Production of the Marmon Sixteen began in early 1931, by which time Cadillac's V16 had been on the market for over a year. Pricing for the Marmon began in the low $5200 which made it $750 less than the equivalent Cadillac. Buyers of the Marmon Sixteen did not take delivery until April 1931 and, for the year, just over 200 Sixteens were produced.
This Convertible Coupe was purchased new by a young Yale student, whose father was the owner of St. Louis-based Century Electric. The father did not approve of the purchase due to its extravagance of the car and forced the sale of the car to James E. Hamilton, who was an electrical engineer at the factory. The car was sold for '1/2 of what 'Junior' paid for it.' Over the next two decades, Hamilton drove the car sparingly. After an accident involving a Volkswagen Beetle, Hamilton's son restricted his father's driving activities, and the Sixteen was placed into storage in an Indiana barn.
The Marmon remained in the barn until the 1980s. By this point in history, James Hamilton had passed away. A grandson named George inquired about the car, and a trip to the barn was made, revealing the car. The wheels had fallen through the floor and left the frame resting on the beams of the barn. The car was brought to Walter Reynolds' restoration shop in Indianapolis. The current owner inquired about purchasing the car in 1987. It was not for sale. Many years later, in 1999, Reynolds agreed to sell the car.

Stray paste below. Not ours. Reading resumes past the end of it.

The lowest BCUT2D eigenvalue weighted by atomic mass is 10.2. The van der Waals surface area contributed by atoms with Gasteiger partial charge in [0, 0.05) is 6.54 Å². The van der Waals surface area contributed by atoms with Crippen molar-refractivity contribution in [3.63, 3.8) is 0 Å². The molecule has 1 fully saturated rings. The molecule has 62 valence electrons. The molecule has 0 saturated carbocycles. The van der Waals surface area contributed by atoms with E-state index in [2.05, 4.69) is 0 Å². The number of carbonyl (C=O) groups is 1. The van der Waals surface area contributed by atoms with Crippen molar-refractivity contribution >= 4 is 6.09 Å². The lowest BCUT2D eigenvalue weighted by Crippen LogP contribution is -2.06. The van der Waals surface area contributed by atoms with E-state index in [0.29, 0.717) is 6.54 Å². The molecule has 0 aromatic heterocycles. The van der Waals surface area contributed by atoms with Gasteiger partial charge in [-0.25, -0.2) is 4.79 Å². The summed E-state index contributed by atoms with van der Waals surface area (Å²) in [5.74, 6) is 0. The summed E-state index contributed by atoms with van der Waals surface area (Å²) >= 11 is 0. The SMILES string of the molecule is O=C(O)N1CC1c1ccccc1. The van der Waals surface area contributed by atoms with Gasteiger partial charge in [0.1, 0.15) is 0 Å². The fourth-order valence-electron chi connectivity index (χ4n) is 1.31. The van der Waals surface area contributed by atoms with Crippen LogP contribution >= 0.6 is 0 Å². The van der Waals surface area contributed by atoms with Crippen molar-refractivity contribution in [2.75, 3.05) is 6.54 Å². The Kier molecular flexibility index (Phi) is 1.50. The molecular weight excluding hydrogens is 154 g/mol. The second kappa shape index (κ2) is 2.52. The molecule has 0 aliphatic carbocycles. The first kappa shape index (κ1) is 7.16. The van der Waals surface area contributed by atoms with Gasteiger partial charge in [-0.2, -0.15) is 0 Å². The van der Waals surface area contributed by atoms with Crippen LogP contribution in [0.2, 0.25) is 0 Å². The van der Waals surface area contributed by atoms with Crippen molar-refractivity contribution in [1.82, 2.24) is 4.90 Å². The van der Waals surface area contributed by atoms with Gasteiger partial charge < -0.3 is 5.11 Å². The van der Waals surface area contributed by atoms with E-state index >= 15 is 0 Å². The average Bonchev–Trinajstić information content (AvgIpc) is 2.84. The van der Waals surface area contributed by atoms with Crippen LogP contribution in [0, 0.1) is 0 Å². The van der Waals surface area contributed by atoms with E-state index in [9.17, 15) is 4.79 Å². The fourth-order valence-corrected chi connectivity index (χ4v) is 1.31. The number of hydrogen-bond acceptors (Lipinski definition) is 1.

A restoration effort began in June 1999 and was completed on January 5, 2000. It was first shown at the CCCA Annual Meeting, held in Indianapolis, where it was judged a perfect 100 points, winning the Primary Production Class in the process.
This car is number 22 of a probable 22 Convertible Coupes produced for 1933. The interior is trimmed in teal leather upholstery with matching carpet. The 490.8 cubic-inch sixteen cylinder engine is capable of producing 200 horsepower, which it sends to the rear wheels via a three-speed manual transmission. There are four-wheel vacuum-assisted mechanical drum brakes and a wheelbase that measures 145-inches.
In 2009, this Convertible Coupe was offered for sale at the Vintage Motor Cars of Hershey sale presented by RM Auctions where it was estimated to sell for $450,000 - $550,000. As bidding came to a close, the lot had been sold for the sum of $517,000, including buyer's premium. It was the highest sale of the auction.Also photographed at :